Botox® FAQs

What Is Botox?

Many people are familiar with cosmetic Botox, but did you know that Botox can also be used to treat certain neurological conditions and improve the quality of life? Before people started using it to smooth out wrinkles, Botox was first approved to treat movement disorders. So what exactly is Botox? Botox is a brand name for botulinum toxin. The first thing most people notice is the word “toxin.” It sounds scary, but what may seem like a bad thing is actually very good at treating certain conditions when used in small amounts.

Many people have heard of the term “botulism” as it relates to food poisoning. The same bacteria that cause botulism are also responsible for the therapeutic benefits of botulinum toxin. The bacteria known as Clostridium botulinum produces a neurotoxin that can be deadly in food, but beneficial for medical and cosmetic applications. The toxin has been found to be very effective when it is injected into targeted areas, in very small amounts, resulting in a safe treatment for many conditions that are difficult to treat.

Could You Benefit from Botulinum Toxin (Botox) Injections?

Many people suffer from movement disorders and chronic pain, making it difficult to focus on and enjoy daily life. Botox injections can help where other prescription drugs or therapies haven’t worked in the past by blocking the nerve impulses that tell the muscle to contract.

Movement disorders such as dystonia create involuntary muscle spasms, often localized to one area of the body. The spasms can result in repetitive movements, abnormal body postures, and jerking movements. Often, a cause is difficult to determine and treatments can be limited, but Botox may be able to provide relief. The neurotoxin can interrupt the nerve-muscle signals that cause contraction, allowing the muscles to relax and restore normal position.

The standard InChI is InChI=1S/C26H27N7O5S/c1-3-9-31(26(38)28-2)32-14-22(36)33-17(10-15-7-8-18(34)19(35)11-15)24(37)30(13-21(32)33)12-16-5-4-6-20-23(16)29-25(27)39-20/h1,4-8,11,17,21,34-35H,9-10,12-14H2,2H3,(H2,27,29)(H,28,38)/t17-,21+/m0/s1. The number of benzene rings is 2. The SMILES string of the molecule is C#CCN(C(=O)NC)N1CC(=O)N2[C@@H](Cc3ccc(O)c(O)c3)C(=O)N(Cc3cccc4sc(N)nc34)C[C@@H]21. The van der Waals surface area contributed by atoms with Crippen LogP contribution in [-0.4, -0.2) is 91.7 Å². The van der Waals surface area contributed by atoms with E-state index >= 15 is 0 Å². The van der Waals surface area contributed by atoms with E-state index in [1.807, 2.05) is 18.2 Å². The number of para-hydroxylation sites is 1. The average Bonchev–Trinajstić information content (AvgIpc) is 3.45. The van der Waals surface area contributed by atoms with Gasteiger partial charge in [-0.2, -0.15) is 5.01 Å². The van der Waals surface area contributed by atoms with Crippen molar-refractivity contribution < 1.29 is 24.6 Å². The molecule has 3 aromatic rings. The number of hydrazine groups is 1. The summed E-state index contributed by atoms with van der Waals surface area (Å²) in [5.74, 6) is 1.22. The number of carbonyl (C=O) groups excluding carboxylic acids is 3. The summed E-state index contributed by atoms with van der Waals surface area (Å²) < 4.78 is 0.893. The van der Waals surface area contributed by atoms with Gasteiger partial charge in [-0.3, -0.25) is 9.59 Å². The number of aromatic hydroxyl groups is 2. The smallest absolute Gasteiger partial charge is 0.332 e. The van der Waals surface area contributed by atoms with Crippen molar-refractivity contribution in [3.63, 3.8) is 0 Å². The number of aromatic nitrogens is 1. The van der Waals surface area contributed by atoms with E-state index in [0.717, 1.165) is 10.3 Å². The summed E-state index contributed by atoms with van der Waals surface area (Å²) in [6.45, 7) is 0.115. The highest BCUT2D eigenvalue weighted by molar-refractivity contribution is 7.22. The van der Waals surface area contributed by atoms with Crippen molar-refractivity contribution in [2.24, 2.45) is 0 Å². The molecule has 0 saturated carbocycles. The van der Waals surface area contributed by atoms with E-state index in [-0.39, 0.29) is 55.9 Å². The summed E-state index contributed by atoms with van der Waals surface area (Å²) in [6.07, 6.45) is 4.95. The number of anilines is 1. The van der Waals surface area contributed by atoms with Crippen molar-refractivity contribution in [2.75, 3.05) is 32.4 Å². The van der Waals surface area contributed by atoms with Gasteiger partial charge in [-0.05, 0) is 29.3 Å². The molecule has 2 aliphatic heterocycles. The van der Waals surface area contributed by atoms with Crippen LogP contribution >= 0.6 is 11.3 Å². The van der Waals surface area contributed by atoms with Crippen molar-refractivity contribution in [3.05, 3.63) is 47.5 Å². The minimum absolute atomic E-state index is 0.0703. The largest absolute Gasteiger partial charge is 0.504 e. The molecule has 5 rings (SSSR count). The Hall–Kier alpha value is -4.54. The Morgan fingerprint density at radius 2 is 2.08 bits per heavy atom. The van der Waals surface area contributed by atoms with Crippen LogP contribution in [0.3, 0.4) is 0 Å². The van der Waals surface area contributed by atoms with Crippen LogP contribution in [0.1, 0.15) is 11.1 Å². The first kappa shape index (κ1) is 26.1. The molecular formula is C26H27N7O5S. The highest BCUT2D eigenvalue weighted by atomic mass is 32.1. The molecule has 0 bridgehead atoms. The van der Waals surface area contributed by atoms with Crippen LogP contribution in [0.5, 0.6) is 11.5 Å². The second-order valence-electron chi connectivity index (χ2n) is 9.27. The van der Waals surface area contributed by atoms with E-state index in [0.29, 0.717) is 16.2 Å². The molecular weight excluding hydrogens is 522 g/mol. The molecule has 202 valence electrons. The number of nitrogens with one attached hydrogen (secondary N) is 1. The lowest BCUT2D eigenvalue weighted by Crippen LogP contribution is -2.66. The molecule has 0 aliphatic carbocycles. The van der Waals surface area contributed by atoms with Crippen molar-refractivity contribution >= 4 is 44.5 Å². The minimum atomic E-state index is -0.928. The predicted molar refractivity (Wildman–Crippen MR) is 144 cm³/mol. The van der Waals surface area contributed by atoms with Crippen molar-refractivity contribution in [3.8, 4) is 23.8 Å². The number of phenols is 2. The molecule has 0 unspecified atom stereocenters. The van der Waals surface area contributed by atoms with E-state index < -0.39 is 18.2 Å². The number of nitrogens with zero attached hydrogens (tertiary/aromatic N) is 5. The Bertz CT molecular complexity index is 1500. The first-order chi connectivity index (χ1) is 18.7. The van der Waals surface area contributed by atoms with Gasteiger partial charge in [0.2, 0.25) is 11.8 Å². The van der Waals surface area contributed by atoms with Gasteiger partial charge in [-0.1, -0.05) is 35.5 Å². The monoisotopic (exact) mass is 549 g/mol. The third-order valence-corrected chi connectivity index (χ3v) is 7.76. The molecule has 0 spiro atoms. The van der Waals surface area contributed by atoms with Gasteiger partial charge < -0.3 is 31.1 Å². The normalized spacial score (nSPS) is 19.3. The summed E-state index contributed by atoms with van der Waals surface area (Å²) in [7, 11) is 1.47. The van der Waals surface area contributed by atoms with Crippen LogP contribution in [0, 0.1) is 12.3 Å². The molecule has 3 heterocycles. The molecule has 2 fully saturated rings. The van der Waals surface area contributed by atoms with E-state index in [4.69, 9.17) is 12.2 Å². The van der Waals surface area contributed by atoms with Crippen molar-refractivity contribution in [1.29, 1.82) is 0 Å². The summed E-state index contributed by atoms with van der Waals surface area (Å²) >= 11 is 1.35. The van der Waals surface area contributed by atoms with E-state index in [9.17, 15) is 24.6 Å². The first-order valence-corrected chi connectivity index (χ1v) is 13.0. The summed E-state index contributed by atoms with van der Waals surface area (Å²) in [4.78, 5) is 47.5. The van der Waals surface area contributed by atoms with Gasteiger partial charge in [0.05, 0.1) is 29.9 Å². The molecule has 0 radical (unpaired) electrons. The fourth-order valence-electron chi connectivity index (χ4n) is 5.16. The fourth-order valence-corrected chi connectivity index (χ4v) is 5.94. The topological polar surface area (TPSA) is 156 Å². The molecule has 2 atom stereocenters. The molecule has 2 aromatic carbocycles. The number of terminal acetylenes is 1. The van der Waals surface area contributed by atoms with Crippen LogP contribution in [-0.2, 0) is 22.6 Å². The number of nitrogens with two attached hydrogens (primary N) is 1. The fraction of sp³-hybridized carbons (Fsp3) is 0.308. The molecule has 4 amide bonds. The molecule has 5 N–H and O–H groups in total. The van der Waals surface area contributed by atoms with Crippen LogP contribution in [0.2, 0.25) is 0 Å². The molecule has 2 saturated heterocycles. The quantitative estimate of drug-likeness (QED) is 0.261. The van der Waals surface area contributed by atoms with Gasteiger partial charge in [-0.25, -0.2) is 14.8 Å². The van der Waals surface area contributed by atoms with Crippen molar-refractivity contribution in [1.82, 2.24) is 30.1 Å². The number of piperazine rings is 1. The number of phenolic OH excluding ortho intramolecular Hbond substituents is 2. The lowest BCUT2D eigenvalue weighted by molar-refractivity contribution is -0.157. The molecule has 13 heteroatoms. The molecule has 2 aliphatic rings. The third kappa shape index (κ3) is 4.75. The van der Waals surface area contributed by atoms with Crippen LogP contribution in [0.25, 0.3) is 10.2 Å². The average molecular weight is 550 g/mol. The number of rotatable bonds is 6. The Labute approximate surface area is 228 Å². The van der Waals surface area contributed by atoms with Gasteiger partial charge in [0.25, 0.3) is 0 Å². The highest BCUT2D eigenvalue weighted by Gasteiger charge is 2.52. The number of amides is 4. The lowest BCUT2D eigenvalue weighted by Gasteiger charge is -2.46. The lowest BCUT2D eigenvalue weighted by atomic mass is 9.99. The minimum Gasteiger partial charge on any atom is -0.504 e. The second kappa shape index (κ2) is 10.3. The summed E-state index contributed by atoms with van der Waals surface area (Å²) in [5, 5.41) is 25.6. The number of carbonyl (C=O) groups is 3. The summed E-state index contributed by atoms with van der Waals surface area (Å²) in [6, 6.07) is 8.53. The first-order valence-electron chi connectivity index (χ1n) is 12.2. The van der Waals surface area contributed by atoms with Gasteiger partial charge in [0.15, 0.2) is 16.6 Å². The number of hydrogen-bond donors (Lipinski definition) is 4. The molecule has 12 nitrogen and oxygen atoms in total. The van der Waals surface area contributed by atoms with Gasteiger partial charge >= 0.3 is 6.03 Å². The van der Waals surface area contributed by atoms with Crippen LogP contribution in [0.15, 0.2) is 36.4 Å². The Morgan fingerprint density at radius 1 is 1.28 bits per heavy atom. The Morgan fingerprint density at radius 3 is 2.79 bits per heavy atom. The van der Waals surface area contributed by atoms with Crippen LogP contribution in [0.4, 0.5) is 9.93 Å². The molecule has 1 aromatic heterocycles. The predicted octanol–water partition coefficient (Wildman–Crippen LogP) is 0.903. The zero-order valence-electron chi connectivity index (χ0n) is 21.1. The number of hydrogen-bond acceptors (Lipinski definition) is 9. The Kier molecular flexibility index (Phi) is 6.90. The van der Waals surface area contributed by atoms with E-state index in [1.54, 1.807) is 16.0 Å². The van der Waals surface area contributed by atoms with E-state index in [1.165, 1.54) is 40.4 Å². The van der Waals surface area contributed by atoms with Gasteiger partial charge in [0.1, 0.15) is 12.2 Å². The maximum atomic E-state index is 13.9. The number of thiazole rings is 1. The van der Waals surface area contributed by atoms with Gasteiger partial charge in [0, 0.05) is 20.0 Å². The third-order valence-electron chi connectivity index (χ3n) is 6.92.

For the treatment of painful, chronic conditions where other methods of pain control are ineffective, botulinum toxin can be used to help block the nerve impulses and prevent transmission of pain signals to the brain.

In addition to medical treatments, Botox is also commonly known for helping to reduce the look of wrinkles and fine lines. It’s an FDA-approved method that has been helping people all over the world look younger. This popular treatment has been around for almost 20 years!

If you’re interested in learning more about Botox and how it might help to reduce your pain and muscle spasms, or just help you look younger, contact the specialists at Neurology Solutions Movement Disorders Center. Our team is dedicated to helping you and can provide a full range of care options.

Is It Safe?

Botulinum toxin, often known by the brand name Botox, received FDA-approval as a treatment for various movement disorders in 1989. A little over a decade later, Botox was approved for use in cosmetic procedures. Several other neurotoxins have been approved since then, under the names Myobloc and Dysport, to name a few. Already accepted as a safe practice for the treatment of wrinkles, the popularity of Botox for cosmetic use continues to increase. When administered by a trained doctor, Botox injections are also a safe and effective way to treat many medical conditions such as bruxism, TMJ dysfunction, dystonia, and other movement disorders.

Are There Possible Side Effects?

The use of Botulinum toxin for the treatment of certain movement disorders is considered to be a safe and effective treatment that has been FDA-approved for 30 years. The use of Botox for cosmetic purposes has been approved for over 15 years. However, as with all treatments, there is always a minor risk of side effects. Although rare, side effects of botulinum injection may include pain or swelling at the injection site, headache, difficulty swallowing and neck pain. Since each person is different and Botox can be used for many different kinds of treatments, it’s a good idea to discuss the likeliness of all potential risks and implications with your doctor.

Medical (Therapeutic) Botox Applications

Bruxism (Teeth Grinding)

Bruxism is the medical term for what most people would call teeth grinding or clenching of teeth. It can happen when you’re awake (awake bruxism), asleep (sleep bruxism), or both. While it may not be life-threatening, bruxism can create a large host of problems if severe enough or left untreated.